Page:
Christ The King at Hope Academy, 7:30 p.m. -- A Chicago Prep Red conference game in this one. Hope Academy (15-4, 1-0) has won seven of its last eight as they're one of the better small schools in the city. Christ the King (10-7, 1-1) is coming off a win over Eisenhower earlier this week as they try to gain a game on Hope Academy in the league standings. 

Viewers’ Choice Game of the Week

Ellison at Northtown, 6:30 p.m. -- Our Viewers' Choice Game of the Week heads to the Chicago Prep Black as two conference unbeatens play. Northtown (13-4, 1-0) has won 12 straight games since a 1-4 start as they haven't lost since Nov. 30. Ellison (9-10, 2-0) has won two straight games as they try to take the conference lead. These two teams also play a second conference game at Ellison later this season on Feb. 5.

Vic Fangio delivers some refreshing honesty about the state of the Bears' defense

Vic Fangio delivers some refreshing honesty about the state of the Bears' defense

Vic Fangio took the podium at Halas Hall on Thursday after coach Matt Nagy and offensive coordinator Mark Helfrich fielded questions for about 30 minutes, and began his press confernece with a classic quip. 

“Alright, let’s continue this lovefest,” Fangio said. 

For a Bears team coming off a 5-11 season — the fourth consecutive double-digit loss season for the franchise — there’s been plenty of positivity pinging around Halas Hall since Nagy was hired last week. But Fangio showed up with a reality check on Thursday, at least as it relates to the defense he’ll return to coach for a fourth year. 

“There’s no doubt strides were made," Fangio said. “Not enough. I think it’s a wrong picture to paint that the defense was great and the rest of the team wasn’t. We were 5-11. 

“If we were a great defense we’d have more than five wins. There’s a lot of room for improvement there — a lot — and we need to do that.”

The Bears opted for continuity in enticing Fangio to return to coach their defense, which ranked 10th in total defense and 9th in points last year, but was 14th in defensive DVOA. This was a good, not great defense that won the Bears a few games (most notably, the 17-3 win over the Carolina Panthers) but struggled at times, too. 

A great defense? That’d be the Jacksonville Jaguars, which on the back of one of the league’s best pass rushes and secondaries has vaulted Blake Bortles into the AFC Championship game. A great defense wouldn’t have let Brett Hundley post a 110.8 passer rating against it in Week 10; a great defense wouldn’t have allowed Matthew Stafford to scythe through it on two occasions.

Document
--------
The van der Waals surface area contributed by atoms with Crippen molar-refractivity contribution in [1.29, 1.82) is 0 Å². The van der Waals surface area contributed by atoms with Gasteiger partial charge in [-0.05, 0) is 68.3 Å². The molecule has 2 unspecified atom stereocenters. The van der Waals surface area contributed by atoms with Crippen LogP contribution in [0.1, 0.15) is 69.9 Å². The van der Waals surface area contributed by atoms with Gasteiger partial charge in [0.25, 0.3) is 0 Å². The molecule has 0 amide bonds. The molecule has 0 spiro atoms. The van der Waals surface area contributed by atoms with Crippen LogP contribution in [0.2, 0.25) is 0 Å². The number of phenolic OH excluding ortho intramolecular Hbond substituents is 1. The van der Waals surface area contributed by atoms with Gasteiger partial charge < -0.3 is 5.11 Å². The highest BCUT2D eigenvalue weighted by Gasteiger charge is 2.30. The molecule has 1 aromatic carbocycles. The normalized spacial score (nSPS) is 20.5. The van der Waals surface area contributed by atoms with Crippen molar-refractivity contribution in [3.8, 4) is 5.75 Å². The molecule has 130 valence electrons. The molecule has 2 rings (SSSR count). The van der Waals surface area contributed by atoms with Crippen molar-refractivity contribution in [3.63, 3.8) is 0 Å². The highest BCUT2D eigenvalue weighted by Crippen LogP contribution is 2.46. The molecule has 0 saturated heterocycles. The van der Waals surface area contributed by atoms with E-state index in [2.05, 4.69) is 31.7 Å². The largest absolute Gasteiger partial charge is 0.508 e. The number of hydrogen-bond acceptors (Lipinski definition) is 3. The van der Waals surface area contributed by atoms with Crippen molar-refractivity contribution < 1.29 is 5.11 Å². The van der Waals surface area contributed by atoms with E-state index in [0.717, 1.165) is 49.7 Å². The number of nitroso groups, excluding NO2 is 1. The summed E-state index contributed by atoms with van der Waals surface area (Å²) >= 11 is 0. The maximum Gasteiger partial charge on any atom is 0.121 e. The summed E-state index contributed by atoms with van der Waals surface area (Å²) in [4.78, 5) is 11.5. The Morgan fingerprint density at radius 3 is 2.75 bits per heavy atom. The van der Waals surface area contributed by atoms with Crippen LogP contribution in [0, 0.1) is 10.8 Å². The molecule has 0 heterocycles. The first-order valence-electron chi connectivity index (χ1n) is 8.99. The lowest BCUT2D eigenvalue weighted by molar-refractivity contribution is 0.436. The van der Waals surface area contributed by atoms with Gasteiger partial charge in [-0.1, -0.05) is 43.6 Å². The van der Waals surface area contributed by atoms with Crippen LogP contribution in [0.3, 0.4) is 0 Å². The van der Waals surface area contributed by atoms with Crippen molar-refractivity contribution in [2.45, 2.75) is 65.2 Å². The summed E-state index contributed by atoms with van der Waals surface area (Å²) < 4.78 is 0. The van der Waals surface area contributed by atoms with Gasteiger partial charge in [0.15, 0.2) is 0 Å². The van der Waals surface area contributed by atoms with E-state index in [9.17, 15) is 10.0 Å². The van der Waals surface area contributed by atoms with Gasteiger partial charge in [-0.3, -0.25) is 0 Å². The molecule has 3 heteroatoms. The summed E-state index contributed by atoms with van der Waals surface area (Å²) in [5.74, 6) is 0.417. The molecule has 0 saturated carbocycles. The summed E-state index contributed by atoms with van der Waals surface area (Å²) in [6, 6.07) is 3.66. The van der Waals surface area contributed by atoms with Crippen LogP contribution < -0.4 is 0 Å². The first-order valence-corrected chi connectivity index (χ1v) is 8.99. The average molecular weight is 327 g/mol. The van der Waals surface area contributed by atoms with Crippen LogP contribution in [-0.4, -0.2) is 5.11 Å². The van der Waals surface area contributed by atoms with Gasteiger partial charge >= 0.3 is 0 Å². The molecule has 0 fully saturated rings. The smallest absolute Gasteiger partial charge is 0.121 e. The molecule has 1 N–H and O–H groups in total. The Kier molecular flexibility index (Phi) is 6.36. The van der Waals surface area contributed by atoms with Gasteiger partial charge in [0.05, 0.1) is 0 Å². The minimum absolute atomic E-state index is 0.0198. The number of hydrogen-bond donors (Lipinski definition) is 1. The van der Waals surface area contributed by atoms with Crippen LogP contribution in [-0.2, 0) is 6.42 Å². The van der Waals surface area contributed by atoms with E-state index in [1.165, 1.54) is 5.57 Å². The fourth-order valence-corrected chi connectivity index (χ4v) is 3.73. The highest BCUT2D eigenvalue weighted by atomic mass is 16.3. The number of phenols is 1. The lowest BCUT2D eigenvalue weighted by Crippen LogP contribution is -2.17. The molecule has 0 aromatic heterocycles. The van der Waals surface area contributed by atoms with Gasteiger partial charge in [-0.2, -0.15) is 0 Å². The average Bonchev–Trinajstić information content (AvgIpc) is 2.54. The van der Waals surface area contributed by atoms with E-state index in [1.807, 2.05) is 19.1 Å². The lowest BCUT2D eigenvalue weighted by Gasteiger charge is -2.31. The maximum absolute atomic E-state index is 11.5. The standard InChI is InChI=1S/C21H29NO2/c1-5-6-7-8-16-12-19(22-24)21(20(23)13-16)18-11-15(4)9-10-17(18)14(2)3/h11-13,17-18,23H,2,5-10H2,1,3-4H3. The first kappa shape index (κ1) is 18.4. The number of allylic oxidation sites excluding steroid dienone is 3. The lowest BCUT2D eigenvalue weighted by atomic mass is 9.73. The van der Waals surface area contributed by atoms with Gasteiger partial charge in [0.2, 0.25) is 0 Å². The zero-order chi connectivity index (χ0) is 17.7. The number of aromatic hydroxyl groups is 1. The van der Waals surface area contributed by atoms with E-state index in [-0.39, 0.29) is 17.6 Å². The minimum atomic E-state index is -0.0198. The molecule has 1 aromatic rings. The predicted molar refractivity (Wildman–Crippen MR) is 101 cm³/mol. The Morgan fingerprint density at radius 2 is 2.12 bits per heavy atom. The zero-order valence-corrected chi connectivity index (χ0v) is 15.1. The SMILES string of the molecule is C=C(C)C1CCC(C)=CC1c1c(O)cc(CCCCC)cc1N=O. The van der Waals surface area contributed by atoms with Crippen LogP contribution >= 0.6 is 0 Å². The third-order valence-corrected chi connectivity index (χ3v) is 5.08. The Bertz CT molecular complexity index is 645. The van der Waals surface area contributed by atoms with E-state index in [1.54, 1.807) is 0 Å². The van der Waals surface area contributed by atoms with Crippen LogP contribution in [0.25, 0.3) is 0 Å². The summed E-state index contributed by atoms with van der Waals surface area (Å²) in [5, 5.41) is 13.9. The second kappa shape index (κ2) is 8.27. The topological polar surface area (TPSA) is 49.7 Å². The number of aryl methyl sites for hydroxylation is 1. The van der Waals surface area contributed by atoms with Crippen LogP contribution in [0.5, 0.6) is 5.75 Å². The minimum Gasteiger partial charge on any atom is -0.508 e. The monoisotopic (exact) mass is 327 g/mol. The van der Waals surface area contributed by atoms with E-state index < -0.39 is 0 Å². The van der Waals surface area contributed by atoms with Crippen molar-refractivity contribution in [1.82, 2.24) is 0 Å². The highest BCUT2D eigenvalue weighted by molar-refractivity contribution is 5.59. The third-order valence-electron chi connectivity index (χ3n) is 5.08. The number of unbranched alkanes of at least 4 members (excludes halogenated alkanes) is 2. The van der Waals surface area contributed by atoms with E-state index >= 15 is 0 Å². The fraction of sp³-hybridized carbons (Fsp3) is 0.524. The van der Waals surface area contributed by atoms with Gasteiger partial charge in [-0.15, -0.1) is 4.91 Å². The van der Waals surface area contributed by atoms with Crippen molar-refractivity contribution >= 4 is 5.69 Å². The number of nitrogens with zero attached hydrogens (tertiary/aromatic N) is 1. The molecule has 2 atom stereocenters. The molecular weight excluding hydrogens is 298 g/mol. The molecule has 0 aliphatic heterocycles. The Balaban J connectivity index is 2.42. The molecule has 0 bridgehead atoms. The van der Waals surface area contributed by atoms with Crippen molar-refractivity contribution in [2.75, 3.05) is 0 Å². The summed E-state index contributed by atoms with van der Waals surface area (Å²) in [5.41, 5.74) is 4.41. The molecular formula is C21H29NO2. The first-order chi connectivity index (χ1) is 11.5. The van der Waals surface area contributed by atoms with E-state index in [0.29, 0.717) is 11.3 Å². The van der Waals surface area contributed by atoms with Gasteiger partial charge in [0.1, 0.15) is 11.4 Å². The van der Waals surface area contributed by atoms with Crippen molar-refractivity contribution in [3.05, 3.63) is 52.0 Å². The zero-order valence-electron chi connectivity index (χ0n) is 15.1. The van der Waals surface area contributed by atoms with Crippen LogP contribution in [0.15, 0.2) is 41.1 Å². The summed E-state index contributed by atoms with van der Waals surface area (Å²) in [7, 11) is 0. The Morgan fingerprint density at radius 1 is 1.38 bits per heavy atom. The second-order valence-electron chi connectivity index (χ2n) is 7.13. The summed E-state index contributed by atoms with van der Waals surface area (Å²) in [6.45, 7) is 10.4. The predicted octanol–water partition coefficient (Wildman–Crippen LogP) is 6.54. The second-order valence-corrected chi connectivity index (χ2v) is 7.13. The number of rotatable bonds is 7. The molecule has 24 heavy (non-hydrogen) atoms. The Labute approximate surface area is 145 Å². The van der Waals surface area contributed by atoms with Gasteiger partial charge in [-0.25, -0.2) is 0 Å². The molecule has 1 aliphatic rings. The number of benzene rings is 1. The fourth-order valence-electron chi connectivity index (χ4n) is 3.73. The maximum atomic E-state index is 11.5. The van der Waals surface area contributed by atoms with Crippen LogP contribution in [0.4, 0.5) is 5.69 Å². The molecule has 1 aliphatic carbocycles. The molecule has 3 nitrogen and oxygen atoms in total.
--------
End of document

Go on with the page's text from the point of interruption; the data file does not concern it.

And that Fangio — who’s generally honest and brings a no-B.S. attitude to his press conferences — acknowledged that eight and a half months before the 2018 season starts was refreshing to hear. It’s almost been easy to forget the Bears lost their 11th and final game of the 2017 season less than three weeks ago with a new, young, offensive-minded coach stepping into Halas Hall. 

There will be plenty of turnover on the offensive side of the ball — possibly an entirely different receiver corps than was regularly on the field in 2017 — but the defense will have some consistency, starting with Fangio and extending to his defensive coaches, who he said Thursday he expects to be back. This is a group that needs more talent at edge rusher and cornerback, Fangio is more concerned with developing the guys who are already here — and were why this was a “good” defense last year. 

“Guys like Akiem Hicks, Eddie Goldman, Danny Trevathan, Leonard (Floyd), Eddie Jackson, I know I’m going to miss some, I think they all have a lot more to give to us than we’ve seen,” Fangio said. “And it’s our job to get them to improve and become even better players. That will be more important to us than anybody we can acquire between now and whenever our first game is. 

“So, and I know it’s always sexy to talk between now and the first game, you know, who are you going to draft, who’s in free agency, etc., but we’ve got to get our so-called good players playing even better. And that will be critical.”

And that approach — moreso than his lengthy experience in the NFL — is why retaining Fangio made so much sense for the Bears. Nobody knows the strengths and flaws of the Bears’ defense better than Fangio; and keeping Hicks, Goldman, Trevathan, Floyd, Jackson etc., in the same scheme with the same coordinator and same coaches gives this Bears’ defense the best chance to go from being “good” to great.